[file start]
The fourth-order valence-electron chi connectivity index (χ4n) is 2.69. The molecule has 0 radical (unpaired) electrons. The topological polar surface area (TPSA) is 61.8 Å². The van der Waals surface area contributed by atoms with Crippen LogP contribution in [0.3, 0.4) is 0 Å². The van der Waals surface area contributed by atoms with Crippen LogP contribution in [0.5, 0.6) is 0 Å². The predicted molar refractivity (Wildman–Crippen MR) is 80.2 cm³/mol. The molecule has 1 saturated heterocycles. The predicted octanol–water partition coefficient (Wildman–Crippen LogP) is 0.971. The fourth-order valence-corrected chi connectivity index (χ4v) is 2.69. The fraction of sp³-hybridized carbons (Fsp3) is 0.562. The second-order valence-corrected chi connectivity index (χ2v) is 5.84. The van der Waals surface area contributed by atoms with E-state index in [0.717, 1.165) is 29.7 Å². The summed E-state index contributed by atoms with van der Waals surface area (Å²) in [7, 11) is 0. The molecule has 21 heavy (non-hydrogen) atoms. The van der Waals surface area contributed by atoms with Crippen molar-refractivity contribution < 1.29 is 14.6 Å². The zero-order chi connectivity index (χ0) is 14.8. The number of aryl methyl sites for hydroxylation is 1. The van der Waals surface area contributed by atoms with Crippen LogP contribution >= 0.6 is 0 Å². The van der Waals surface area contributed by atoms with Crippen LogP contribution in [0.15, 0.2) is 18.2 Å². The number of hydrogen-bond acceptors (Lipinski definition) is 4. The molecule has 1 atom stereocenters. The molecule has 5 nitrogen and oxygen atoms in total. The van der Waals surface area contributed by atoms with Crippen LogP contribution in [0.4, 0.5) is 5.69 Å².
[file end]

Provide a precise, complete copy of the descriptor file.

The fourth-order valence-electron chi connectivity index (χ4n) is 2.69. The molecule has 0 radical (unpaired) electrons. The topological polar surface area (TPSA) is 61.8 Å². The van der Waals surface area contributed by atoms with Crippen LogP contribution in [0.3, 0.4) is 0 Å². The van der Waals surface area contributed by atoms with Crippen LogP contribution in [0.5, 0.6) is 0 Å². The predicted molar refractivity (Wildman–Crippen MR) is 80.2 cm³/mol. The molecule has 1 saturated heterocycles. The predicted octanol–water partition coefficient (Wildman–Crippen LogP) is 0.971. The fourth-order valence-corrected chi connectivity index (χ4v) is 2.69. The fraction of sp³-hybridized carbons (Fsp3) is 0.562. The second-order valence-corrected chi connectivity index (χ2v) is 5.84. The van der Waals surface area contributed by atoms with E-state index in [0.717, 1.165) is 29.7 Å². The summed E-state index contributed by atoms with van der Waals surface area (Å²) in [7, 11) is 0. The molecule has 21 heavy (non-hydrogen) atoms. The van der Waals surface area contributed by atoms with Crippen molar-refractivity contribution < 1.29 is 14.6 Å². The zero-order chi connectivity index (χ0) is 14.8. The number of aryl methyl sites for hydroxylation is 1. The van der Waals surface area contributed by atoms with Crippen LogP contribution >= 0.6 is 0 Å². The van der Waals surface area contributed by atoms with Crippen LogP contribution in [0.15, 0.2) is 18.2 Å². The number of hydrogen-bond acceptors (Lipinski definition) is 4. The molecule has 1 atom stereocenters. The molecule has 5 nitrogen and oxygen atoms in total. The van der Waals surface area contributed by atoms with Crippen LogP contribution in [0.4, 0.5) is 5.69 Å².